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Dementia Care Program

Dementia Care Program

The Kaiser Permanente Santa Rosa Dementia Care Program was developed by the interdisciplinary team in the department of Geriatric Medicine.

Dementia, not a specific disease, is an overall term used to describe a group of symptoms associated with a decline in memory and other thinking skills severe enough to affect a person’s ability to perform activities of daily living independently. There are several diseases that cause dementia and Alzheimer’s Disease is known to be the most common one. It is important to know that there are many medical and psychiatric conditions, such as thyroid disorders and depression, that can mimic symptoms of dementia. It is strongly encouraged that the member and family or care partner watch the following videos from the Alzheimer’s Association when there is a concern about changes in memory and other thinking skills.

Neurologists, geriatricians, psychiatrists, and primary care physicians are skilled in diagnosing the condition. Physicians diagnose Alzheimer’s or other types of dementia based on thorough medical/psychiatric history, physical examination, and laboratory tests and sometimes brain imaging to rule out reversible causes.

We have teamed up with Alzheimer’s Association and Redwood Caregiver Resource Center to provide the best possible care. Our goal is to provide our members who have a diagnosis of dementia with education, services, resources, support and guidance every step of the way, to help improve the quality of their lives as well as their caregivers.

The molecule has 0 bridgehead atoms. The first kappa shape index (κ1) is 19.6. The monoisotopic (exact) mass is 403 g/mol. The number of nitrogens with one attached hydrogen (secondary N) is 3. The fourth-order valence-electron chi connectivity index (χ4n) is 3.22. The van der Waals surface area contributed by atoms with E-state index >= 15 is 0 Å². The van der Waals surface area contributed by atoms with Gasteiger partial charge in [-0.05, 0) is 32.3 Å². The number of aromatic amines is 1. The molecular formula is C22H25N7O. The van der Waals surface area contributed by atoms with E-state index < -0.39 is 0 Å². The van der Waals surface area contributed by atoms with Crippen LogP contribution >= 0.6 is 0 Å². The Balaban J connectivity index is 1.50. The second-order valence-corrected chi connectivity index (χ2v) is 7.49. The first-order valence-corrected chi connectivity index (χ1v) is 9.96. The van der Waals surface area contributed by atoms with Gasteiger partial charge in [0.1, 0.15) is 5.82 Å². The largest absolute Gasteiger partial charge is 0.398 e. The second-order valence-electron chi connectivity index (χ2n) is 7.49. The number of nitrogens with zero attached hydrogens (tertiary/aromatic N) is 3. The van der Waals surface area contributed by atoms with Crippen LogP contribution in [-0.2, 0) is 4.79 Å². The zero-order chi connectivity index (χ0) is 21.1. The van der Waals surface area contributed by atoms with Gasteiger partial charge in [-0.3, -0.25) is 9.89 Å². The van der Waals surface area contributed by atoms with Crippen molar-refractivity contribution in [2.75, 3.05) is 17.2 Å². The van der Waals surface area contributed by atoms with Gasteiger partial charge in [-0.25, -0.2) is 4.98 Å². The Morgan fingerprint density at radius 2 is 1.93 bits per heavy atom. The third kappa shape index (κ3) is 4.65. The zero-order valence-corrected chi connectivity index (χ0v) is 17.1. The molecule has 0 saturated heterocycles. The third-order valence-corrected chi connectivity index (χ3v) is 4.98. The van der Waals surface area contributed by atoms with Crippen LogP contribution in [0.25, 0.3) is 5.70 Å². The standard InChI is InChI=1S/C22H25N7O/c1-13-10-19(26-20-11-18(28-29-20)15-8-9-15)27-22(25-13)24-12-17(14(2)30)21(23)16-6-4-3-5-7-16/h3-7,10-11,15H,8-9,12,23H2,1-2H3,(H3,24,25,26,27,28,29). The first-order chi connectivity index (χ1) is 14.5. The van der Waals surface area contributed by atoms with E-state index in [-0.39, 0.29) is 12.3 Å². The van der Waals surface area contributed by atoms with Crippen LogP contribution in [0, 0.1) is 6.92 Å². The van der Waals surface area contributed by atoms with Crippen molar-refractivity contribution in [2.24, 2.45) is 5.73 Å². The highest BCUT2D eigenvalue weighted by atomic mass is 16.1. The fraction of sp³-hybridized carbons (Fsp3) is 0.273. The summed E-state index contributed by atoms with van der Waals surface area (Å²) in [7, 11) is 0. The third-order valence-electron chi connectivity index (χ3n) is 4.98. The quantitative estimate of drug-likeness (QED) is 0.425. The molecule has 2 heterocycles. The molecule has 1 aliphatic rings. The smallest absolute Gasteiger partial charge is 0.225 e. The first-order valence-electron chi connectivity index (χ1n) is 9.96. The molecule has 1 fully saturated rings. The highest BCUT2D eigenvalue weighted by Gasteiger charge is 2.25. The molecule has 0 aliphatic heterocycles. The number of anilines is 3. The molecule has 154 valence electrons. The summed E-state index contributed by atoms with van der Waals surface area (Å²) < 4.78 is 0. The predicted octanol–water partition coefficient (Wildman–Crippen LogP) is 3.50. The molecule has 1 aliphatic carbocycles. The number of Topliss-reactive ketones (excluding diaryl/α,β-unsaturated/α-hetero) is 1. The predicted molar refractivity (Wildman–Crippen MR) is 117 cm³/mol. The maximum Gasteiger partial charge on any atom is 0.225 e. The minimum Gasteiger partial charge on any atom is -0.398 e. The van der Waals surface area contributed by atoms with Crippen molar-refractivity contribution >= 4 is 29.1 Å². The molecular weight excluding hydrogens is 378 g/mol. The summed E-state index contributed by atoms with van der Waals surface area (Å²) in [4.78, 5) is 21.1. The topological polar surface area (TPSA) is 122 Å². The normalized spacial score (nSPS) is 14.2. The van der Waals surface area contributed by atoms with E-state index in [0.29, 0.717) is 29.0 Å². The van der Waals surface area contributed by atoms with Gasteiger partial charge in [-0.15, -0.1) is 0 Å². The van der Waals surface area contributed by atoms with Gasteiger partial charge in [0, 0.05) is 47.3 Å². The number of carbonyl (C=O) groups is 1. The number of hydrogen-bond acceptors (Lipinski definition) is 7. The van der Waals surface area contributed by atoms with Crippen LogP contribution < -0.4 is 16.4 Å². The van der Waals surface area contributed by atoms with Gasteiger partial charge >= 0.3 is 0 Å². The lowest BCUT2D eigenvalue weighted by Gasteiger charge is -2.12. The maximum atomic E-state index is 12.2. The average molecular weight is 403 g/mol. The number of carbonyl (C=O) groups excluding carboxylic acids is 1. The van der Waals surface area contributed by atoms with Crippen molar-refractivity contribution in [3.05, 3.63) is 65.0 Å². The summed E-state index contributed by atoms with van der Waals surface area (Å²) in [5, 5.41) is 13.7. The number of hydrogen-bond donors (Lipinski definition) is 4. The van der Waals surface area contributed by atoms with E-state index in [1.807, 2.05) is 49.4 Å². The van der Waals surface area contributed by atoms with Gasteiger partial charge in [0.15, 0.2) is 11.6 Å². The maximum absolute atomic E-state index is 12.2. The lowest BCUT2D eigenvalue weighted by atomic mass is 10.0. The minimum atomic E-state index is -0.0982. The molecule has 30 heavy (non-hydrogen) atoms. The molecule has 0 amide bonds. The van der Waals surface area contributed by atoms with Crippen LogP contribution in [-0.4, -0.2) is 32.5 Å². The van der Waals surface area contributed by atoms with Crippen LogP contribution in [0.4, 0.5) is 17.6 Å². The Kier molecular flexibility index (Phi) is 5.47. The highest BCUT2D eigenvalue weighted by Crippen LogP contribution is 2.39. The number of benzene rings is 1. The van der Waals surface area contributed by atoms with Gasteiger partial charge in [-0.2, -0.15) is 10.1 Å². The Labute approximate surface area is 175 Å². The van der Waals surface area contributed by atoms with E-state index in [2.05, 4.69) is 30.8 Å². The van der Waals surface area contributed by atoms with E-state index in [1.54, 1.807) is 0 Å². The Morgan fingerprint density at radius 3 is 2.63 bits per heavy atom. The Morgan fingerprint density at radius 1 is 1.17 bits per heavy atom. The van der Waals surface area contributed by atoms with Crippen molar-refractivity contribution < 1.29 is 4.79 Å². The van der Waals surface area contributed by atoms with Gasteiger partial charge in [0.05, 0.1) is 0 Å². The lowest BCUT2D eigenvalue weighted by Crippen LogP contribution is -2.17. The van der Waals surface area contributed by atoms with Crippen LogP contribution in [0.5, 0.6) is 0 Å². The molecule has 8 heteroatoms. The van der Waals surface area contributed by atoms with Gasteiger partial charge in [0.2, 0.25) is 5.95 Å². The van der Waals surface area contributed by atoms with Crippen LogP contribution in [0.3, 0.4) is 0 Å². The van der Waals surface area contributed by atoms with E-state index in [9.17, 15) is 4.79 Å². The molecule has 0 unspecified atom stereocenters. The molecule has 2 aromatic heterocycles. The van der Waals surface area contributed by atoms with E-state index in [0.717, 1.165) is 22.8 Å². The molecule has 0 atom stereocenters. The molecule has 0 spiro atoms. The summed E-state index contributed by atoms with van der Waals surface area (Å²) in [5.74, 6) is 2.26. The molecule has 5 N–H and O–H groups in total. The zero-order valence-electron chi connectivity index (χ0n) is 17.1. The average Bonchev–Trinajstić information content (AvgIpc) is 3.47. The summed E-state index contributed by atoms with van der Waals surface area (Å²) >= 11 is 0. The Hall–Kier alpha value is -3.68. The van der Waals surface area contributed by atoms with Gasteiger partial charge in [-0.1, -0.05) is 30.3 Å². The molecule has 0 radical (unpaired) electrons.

If you are caring for someone with dementia, please watch the following recorded video of Caregiver 101 in Dementia Care. We also have caregiver training classes each month. Please contact Redwood Caregiver Resource Center  at 707-542-0282 to sign up. These are 2-hour classes for the family members or caregivers of patients with a diagnosis of dementia. Different topics are presented each month, such as understanding behavior changes. Some of the most popular topics presented are Communicating with Moderately and Severely Confused Older Adults, Managing and Understanding Behavior Problems with Alzheimer’s Disease and Related Disorders, Bathing Without a Battle and Mouth Care without a Battle, and Prescription for Caregivers: Take Care of Yourself.